A couple out for a walk.
- The definition of a walk is a period of movement on foot.
An example of walk is a stroll to the grocery store.
- Walk is defined as to travel on foot.
An example of walk is to stroll down the street.
- to go along or move about on foot at a moderate pace; specif.,
- to move by placing one foot firmly before lifting the other, as two-legged creatures do, or by placing two feet firmly before lifting either of the others, as four-legged creatures do
- to go about on foot for exercise or pleasure; hike
- to return after death and appear on earth as a ghost
- to advance or move in a manner suggestive of walking: said of inanimate objects
- to follow a certain course of life; conduct oneself in a certain way: let us walk in peace
- to join with others in a cooperative action, a cause, etc.
- Obs. to be active or in motion, or to keep moving
- Slang to be acquitted or set free without punishment: usually connoting a belief in the accused person's guilt
- to go on strike
- to leave abruptly, often in anger or in a show of protest
- Baseball to be advanced to first base as a result of being pitched four balls
- Basketball travel
- Jazz to play a walking bass part, as on a double bass or piano
Origin of walkMiddle English walken from Old English wealcan, to roll, journey, akin to German walken, Frankish an unverified form walken, to full (cloth), stamp from Indo-European an unverified form wolg- from base an unverified form wel-, to turn, roll from source Classical Latin volvere, to roll, Classical Greek eilyein, to roll up, wrap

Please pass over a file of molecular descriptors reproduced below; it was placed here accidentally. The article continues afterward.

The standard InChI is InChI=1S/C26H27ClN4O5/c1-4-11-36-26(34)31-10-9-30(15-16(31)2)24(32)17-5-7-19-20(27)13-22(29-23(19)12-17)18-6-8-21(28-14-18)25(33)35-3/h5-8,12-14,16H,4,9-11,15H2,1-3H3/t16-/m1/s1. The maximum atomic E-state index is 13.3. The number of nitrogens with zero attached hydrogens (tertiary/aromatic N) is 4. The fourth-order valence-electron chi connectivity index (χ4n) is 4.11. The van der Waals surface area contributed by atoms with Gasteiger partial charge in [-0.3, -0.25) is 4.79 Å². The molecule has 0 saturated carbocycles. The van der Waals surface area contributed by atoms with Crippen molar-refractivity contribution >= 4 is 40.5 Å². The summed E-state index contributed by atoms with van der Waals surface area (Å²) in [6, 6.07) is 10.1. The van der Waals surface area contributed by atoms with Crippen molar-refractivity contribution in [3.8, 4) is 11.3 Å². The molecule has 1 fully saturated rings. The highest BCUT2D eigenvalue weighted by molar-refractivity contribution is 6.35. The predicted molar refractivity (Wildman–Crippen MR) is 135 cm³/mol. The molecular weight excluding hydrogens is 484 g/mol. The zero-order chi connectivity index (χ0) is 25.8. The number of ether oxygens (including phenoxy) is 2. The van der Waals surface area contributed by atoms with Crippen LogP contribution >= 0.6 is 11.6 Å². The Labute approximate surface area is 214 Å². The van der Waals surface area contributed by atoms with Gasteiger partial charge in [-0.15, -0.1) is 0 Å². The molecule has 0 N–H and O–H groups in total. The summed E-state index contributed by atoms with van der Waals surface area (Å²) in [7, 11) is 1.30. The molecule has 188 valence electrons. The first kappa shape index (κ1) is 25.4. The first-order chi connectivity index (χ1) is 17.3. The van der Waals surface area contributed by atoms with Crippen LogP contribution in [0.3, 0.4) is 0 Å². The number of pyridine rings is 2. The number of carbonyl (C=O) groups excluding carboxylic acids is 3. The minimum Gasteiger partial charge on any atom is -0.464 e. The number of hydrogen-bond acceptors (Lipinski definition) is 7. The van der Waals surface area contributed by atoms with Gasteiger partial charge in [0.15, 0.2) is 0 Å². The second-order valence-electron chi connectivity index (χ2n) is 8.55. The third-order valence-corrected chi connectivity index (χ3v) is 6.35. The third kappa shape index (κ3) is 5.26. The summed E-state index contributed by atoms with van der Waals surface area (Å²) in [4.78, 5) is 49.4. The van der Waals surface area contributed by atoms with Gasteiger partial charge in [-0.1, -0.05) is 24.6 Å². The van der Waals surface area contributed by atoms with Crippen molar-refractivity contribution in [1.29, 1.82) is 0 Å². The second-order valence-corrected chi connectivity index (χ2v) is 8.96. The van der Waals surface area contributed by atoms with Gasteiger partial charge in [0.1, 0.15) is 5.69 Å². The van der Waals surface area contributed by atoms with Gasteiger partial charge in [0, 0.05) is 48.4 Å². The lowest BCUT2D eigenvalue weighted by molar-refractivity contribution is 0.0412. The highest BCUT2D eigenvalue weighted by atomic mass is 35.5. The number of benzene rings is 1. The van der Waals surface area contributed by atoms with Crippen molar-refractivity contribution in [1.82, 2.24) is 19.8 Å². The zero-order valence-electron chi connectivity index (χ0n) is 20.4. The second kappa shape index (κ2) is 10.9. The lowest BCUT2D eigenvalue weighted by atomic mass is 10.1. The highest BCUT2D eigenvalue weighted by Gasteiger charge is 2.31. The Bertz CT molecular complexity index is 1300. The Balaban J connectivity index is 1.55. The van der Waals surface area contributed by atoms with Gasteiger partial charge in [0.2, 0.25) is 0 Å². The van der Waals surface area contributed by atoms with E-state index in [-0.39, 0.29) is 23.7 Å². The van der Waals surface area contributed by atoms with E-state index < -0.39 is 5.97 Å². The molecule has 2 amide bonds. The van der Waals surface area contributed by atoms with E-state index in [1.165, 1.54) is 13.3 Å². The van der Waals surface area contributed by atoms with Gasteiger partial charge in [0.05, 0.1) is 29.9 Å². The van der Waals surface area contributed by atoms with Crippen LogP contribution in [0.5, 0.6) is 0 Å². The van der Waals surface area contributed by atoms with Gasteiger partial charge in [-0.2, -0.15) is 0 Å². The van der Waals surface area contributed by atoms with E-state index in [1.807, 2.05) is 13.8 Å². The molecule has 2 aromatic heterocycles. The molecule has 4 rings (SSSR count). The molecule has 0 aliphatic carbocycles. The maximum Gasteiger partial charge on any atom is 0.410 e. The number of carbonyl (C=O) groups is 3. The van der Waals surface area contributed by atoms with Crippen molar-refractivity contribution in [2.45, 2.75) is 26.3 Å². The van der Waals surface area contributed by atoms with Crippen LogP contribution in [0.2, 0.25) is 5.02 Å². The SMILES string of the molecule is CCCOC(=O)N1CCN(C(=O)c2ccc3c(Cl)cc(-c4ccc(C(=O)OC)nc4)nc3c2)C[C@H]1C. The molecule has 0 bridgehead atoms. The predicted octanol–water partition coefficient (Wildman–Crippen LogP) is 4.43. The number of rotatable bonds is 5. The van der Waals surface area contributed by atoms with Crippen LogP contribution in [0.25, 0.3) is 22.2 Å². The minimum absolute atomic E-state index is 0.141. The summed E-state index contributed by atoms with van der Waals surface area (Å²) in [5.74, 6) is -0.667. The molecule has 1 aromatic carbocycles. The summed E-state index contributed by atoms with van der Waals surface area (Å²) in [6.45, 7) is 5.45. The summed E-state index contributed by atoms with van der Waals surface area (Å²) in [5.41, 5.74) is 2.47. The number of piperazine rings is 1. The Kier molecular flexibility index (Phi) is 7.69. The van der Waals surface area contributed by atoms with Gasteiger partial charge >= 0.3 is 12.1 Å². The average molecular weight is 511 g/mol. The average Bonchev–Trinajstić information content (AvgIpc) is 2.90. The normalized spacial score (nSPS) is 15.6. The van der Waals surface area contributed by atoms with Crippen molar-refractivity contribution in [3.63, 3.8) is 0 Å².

- to go through, over, or along at a moderate pace on foot: to walk the deck, the streets, etc.
- to traverse (a boundary, fence, etc.) on foot in order to survey, inspect, or repair
- to cause (a horse, dog, etc.) to move at a walk; lead, ride, or drive at a walk
- to train and exercise (a horse, dog, etc.) in this way
- to push (a bicycle, motorcycle, etc.) while walking alongside or behind
- to accompany (a person) on a walk or stroll: to walk a friend home
- to force (a person) to move at a walk, as by grasping the shoulders and pushing
- to help (a disabled person) to walk
- to bring (a person or animal) to a specified state by walking: to walk someone to exhaustion
- to move (a bulky or heavy object) by rocking along from one side or corner to another in a manner suggestive of walking
- to advance (a batter) to first base by pitching four balls
- to force (a run) in by doing this when the bases are loaded
- the act of walking
- a period or course of walking for pleasure or exercise; stroll or hike
- a route traversed by walking
- a distance walked, often in terms of the time required: an hour's walk from home
- a relatively slow pace
- a manner of walking: to know someone by his walk
- a particular station in life, sphere of activity, occupation, etc.: people from all walks of life
- Now Rare mode of living
- a path, avenue, etc. specially prepared or set apart for walking; specif., sidewalk
- a plantation of trees in rows with a space between
- the space between any two such rows
- a place or enclosure for grazing or exercising animals, as a sheepwalk
- Brit. the route covered in one's round of duty or work, as in delivering mail
- a race between walking contestants: in this sport, at all times, some part of either foot must be in contact with the ground
- Baseball the act or an instance of walking a batter or of being walked
walk (all) overInformal
- to defeat overwhelmingly
- to treat in a domineering and unfeeling way